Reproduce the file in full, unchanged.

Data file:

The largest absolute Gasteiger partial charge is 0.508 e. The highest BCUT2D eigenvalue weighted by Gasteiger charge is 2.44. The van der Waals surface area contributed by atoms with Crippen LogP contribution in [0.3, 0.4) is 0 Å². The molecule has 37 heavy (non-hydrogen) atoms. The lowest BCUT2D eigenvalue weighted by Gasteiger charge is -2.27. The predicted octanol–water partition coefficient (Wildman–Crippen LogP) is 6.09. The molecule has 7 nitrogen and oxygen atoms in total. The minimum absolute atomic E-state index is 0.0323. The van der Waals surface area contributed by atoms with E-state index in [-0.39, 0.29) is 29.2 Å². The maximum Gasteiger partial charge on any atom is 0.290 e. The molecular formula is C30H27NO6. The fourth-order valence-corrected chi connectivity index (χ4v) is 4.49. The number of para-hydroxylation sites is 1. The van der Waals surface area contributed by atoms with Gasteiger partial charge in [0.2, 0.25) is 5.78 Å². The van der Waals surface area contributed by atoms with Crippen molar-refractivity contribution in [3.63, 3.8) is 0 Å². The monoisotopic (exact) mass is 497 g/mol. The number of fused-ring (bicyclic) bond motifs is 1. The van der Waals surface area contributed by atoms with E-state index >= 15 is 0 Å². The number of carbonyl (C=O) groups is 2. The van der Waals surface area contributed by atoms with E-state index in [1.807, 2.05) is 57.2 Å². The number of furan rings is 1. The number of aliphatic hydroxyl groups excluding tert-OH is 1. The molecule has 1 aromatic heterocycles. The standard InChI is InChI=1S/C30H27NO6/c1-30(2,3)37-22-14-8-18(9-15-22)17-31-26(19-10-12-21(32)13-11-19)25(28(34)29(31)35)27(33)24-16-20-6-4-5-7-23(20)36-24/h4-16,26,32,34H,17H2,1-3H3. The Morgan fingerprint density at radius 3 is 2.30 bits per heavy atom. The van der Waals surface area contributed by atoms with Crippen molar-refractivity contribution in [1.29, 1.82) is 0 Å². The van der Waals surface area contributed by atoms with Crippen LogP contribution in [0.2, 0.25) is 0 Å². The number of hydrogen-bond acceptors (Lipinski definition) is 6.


The largest absolute Gasteiger partial charge is 0.508 e. The highest BCUT2D eigenvalue weighted by Gasteiger charge is 2.44. The van der Waals surface area contributed by atoms with Crippen LogP contribution in [0.3, 0.4) is 0 Å². The molecule has 37 heavy (non-hydrogen) atoms. The lowest BCUT2D eigenvalue weighted by Gasteiger charge is -2.27. The predicted octanol–water partition coefficient (Wildman–Crippen LogP) is 6.09. The molecule has 7 nitrogen and oxygen atoms in total. The minimum absolute atomic E-state index is 0.0323. The van der Waals surface area contributed by atoms with E-state index in [-0.39, 0.29) is 29.2 Å². The maximum Gasteiger partial charge on any atom is 0.290 e. The molecular formula is C30H27NO6. The fourth-order valence-corrected chi connectivity index (χ4v) is 4.49. The number of para-hydroxylation sites is 1. The van der Waals surface area contributed by atoms with Gasteiger partial charge in [0.2, 0.25) is 5.78 Å². The van der Waals surface area contributed by atoms with Crippen molar-refractivity contribution in [3.63, 3.8) is 0 Å². The monoisotopic (exact) mass is 497 g/mol. The number of fused-ring (bicyclic) bond motifs is 1. The van der Waals surface area contributed by atoms with E-state index >= 15 is 0 Å². The number of carbonyl (C=O) groups is 2. The van der Waals surface area contributed by atoms with E-state index in [1.807, 2.05) is 57.2 Å². The number of furan rings is 1. The number of aliphatic hydroxyl groups excluding tert-OH is 1. The molecule has 1 aromatic heterocycles. The standard InChI is InChI=1S/C30H27NO6/c1-30(2,3)37-22-14-8-18(9-15-22)17-31-26(19-10-12-21(32)13-11-19)25(28(34)29(31)35)27(33)24-16-20-6-4-5-7-23(20)36-24/h4-16,26,32,34H,17H2,1-3H3. The Morgan fingerprint density at radius 3 is 2.30 bits per heavy atom. The van der Waals surface area contributed by atoms with Crippen molar-refractivity contribution in [1.29, 1.82) is 0 Å². The van der Waals surface area contributed by atoms with Crippen LogP contribution in [0.2, 0.25) is 0 Å². The number of hydrogen-bond acceptors (Lipinski definition) is 6.